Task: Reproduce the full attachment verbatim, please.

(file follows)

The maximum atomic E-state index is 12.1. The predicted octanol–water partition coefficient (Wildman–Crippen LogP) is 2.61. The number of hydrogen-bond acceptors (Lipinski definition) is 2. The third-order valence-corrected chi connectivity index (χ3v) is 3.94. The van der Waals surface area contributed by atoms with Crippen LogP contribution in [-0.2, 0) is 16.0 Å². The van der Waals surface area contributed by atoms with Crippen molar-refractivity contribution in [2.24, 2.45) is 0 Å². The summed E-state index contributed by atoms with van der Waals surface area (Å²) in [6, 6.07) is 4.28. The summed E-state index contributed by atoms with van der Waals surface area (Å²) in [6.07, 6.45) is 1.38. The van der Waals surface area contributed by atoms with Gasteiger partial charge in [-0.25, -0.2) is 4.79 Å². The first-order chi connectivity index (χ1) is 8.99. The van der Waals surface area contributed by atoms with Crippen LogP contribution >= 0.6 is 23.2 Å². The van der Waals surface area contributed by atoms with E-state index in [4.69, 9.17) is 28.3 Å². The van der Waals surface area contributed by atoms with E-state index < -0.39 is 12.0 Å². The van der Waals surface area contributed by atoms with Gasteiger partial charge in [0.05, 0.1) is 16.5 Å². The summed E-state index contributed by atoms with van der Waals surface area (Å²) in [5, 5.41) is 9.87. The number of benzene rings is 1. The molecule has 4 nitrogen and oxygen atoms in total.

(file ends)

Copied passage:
The maximum atomic E-state index is 12.1. The predicted octanol–water partition coefficient (Wildman–Crippen LogP) is 2.61. The number of hydrogen-bond acceptors (Lipinski definition) is 2. The third-order valence-corrected chi connectivity index (χ3v) is 3.94. The van der Waals surface area contributed by atoms with Crippen LogP contribution in [-0.2, 0) is 16.0 Å². The van der Waals surface area contributed by atoms with Crippen molar-refractivity contribution in [2.24, 2.45) is 0 Å². The summed E-state index contributed by atoms with van der Waals surface area (Å²) in [6, 6.07) is 4.28. The summed E-state index contributed by atoms with van der Waals surface area (Å²) in [6.07, 6.45) is 1.38. The van der Waals surface area contributed by atoms with Gasteiger partial charge in [-0.25, -0.2) is 4.79 Å². The first-order chi connectivity index (χ1) is 8.99. The van der Waals surface area contributed by atoms with Crippen LogP contribution >= 0.6 is 23.2 Å². The van der Waals surface area contributed by atoms with E-state index in [4.69, 9.17) is 28.3 Å². The van der Waals surface area contributed by atoms with E-state index < -0.39 is 12.0 Å². The van der Waals surface area contributed by atoms with Gasteiger partial charge in [0.05, 0.1) is 16.5 Å². The summed E-state index contributed by atoms with van der Waals surface area (Å²) in [5, 5.41) is 9.87. The number of benzene rings is 1. The molecule has 4 nitrogen and oxygen atoms in total.